CWB Is About Much More Than Selling Grain

Iwould like to take this opportunity to introduce myself. My name is Garry Draper and my farm is located at Lenore, Man. My wife, Holly, and I have been married for 30 years and have two sons, Shaune and Michael. Both of our sons have bought farms, and together we farm 2,100 acres of wheat, barley, canola and flax, along with a 150 cow-calf operation.

Our wheat board has played a major positive role in grain farming in Western Canada.

Since the board’s inception, it has worked very hard, on our behalf, to build a reputation for our grain around the world. It is a reputation that we should be proud of and is of great value to us, as producers. It is a reputation that only a strong producer-controlled wheat board can continue on our behalf.

The dual-marketing experiment has failed in Australia. Single-desk boards that have been lost in countries around the world gave companies the full benefit from the markets and not the farmers. Why would we want to lose what our fathers and grandfathers worked so hard to gain and that is a single-desk selling authority that works solely on our behalf to return all the benefits from the marketplace back to us, the producer.

Our wheat board does much more than just sell our grain. It is our advocate on many fronts:

Managing and monitoring transportation costs;

Legal challenges;

Customer servicing and recruiting;

Market research;

Branding our grain with customers both domestically and internationally;

Utilizing the Hudson Bay Route;

Advising our federal negotiators on our interests at the world trade talks;

Arranging producer cars. The wheat board is best positioned to be our advocates on these and any other issue we may face in the future. A strong progressive board is always gathering information from the grassroots level and with staff resources, makes informed decisions that benefit us.

The wheat board has evolved to meet our challenges, and under strong leadership will continue to work with us to meet those challenges in the future. The current producer payment options are examples of how the wheat board has changed to meet our needs. Many options have been added and adjusted to reflect market conditions and producer needs.

I have farmed for 32 years and now with my sons starting their farming careers, I fully understand the pressures we, as experienced farmers and young farmers, face.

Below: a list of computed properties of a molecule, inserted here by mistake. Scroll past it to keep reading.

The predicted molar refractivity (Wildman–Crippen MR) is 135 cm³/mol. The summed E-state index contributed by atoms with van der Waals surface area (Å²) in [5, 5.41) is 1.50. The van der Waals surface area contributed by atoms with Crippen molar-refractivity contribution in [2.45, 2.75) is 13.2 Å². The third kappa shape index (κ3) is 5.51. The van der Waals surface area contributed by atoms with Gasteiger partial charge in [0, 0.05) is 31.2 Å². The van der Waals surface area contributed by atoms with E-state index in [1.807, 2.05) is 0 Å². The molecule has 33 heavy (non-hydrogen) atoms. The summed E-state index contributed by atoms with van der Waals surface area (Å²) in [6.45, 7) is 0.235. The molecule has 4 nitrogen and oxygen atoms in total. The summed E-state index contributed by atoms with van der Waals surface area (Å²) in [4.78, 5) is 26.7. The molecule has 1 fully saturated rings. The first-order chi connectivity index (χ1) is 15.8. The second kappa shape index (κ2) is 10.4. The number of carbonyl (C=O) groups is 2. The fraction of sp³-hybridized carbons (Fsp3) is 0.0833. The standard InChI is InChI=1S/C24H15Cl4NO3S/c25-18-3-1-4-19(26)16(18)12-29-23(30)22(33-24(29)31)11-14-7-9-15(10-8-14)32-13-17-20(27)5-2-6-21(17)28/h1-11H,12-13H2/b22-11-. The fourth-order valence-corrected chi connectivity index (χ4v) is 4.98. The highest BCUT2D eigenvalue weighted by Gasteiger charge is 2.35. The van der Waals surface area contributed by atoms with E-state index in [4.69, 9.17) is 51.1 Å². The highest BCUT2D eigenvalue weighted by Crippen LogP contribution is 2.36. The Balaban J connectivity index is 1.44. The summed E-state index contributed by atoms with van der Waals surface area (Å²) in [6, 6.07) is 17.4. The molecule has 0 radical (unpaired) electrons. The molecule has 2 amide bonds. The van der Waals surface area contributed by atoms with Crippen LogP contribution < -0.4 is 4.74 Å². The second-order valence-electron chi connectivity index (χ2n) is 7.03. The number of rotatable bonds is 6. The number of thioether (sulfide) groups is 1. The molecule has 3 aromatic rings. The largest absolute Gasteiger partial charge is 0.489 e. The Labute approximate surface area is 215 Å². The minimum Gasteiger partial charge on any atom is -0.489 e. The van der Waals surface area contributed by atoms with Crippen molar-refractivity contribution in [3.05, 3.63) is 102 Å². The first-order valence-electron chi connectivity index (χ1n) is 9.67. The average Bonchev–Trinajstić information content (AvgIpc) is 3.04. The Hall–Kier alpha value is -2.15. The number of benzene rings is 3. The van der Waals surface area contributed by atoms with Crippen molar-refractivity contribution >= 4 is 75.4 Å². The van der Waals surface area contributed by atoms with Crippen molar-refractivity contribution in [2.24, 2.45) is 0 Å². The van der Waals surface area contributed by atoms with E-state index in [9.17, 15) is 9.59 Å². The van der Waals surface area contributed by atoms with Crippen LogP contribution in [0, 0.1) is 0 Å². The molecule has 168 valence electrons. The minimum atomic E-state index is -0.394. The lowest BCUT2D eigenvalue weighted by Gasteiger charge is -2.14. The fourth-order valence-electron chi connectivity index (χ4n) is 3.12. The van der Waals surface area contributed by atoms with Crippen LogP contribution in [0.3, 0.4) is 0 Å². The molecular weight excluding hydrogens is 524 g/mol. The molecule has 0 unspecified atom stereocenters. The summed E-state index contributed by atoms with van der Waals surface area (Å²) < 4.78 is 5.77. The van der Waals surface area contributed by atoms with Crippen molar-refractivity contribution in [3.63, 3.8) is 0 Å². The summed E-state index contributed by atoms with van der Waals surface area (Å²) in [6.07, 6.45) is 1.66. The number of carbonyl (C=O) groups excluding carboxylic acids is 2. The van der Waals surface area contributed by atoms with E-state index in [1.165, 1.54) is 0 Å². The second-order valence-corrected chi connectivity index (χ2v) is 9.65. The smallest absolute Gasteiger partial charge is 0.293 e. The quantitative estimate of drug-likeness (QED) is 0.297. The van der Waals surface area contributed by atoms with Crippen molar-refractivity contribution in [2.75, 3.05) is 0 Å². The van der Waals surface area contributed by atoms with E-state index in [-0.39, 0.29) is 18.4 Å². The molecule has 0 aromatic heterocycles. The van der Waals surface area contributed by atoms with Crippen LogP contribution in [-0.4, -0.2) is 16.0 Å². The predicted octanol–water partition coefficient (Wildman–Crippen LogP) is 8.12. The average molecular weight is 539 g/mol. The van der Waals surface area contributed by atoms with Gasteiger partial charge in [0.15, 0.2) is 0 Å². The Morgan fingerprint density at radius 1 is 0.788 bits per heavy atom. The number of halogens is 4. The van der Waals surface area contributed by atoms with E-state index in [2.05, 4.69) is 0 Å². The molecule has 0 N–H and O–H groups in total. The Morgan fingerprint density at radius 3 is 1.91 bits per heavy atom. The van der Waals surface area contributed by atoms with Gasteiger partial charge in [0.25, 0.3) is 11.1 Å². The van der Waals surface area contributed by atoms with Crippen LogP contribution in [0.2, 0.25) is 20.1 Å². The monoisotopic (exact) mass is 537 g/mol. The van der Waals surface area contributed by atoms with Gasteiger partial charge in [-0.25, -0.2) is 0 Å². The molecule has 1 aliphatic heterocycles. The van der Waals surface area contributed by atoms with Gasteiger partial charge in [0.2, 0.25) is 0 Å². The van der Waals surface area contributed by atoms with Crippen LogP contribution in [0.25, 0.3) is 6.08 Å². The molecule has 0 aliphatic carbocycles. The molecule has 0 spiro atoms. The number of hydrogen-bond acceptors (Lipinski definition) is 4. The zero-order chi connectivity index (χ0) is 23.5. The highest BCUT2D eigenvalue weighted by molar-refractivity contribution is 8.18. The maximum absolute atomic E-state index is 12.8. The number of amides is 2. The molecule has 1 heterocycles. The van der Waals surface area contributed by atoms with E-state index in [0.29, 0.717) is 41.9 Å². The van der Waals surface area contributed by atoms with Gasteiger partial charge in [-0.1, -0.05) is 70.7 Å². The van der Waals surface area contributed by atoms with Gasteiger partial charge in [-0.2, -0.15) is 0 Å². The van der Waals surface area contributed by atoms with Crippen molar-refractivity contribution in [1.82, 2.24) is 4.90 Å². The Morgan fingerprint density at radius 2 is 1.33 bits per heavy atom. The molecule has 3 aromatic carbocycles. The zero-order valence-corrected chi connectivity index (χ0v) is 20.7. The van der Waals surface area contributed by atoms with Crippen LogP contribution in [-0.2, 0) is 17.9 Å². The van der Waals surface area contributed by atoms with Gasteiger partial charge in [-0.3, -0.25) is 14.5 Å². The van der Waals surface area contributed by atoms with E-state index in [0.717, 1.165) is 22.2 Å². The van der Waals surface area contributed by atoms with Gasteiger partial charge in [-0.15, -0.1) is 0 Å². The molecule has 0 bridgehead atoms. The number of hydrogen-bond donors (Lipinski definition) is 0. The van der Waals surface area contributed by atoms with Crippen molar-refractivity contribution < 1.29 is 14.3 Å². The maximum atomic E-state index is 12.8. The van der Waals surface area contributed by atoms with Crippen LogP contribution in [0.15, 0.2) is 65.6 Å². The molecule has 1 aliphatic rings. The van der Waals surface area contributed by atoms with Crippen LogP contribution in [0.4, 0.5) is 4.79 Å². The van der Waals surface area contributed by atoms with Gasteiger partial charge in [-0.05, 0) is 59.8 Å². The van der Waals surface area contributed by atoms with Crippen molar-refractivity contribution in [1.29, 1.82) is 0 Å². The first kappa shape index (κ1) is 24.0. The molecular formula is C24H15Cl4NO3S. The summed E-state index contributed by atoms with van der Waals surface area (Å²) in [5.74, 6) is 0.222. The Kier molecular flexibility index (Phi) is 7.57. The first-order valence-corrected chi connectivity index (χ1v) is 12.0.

The wheat board employs many people whose job it is to sell our grain. By spreading the sales over the whole year, we can constantly command a premium for our grain because of our quality and reliability. Sales can only be made if there is a buyer. If there is not enough demand, what benefit would there be in dumping grain on the market and lowering prices. The Americans have done that with their subsidy programs and we complain. We need to stay united to gain the best prices possible from the marketplace.

It is interesting to hear the constant complaint of the wheat board blocking value-added processing from coming to the West. The wheat board does not block any company that wants to set up a processing plant in Western Canada. The biggest stumbling block is that companies do not wish to deal with a single-desk board.

The provincial government took away the single-desk authority of the Manitoba hog-marketing board to entice Maple Leaf to locate in Manitoba. Companies would rather deal with individual farmers to lever a lower price. Companies have also failed in setting up value-added plants because of transportation costs, and coupled with a very low population base that we have on the Prairies. Sometimes it is cheaper to ship the raw product, process it and sell the finished product, in a more densely populated area.

There are some complaints, especially this year, of the low initial prices and the length of time to get interim raises into our hands. The wheat board has done all it can, but the final say comes from the federal government. The government has the final say in setting our initial prices and approving interim raises. It can amend the time requirement for the interim raises by changing legislation without tying it to a larger amendment. The government needs to stop playing politics with our money from the grain sales.

Even our federal agriculture minister said that we should band together and form co-operatives to get a better price when we purchase our farm inputs. Well, we have one to sell our grain, so let’s not lose what we have!

With your support, I would welcome the opportunity to be part of the team that works on behalf of all producers. Thank you.

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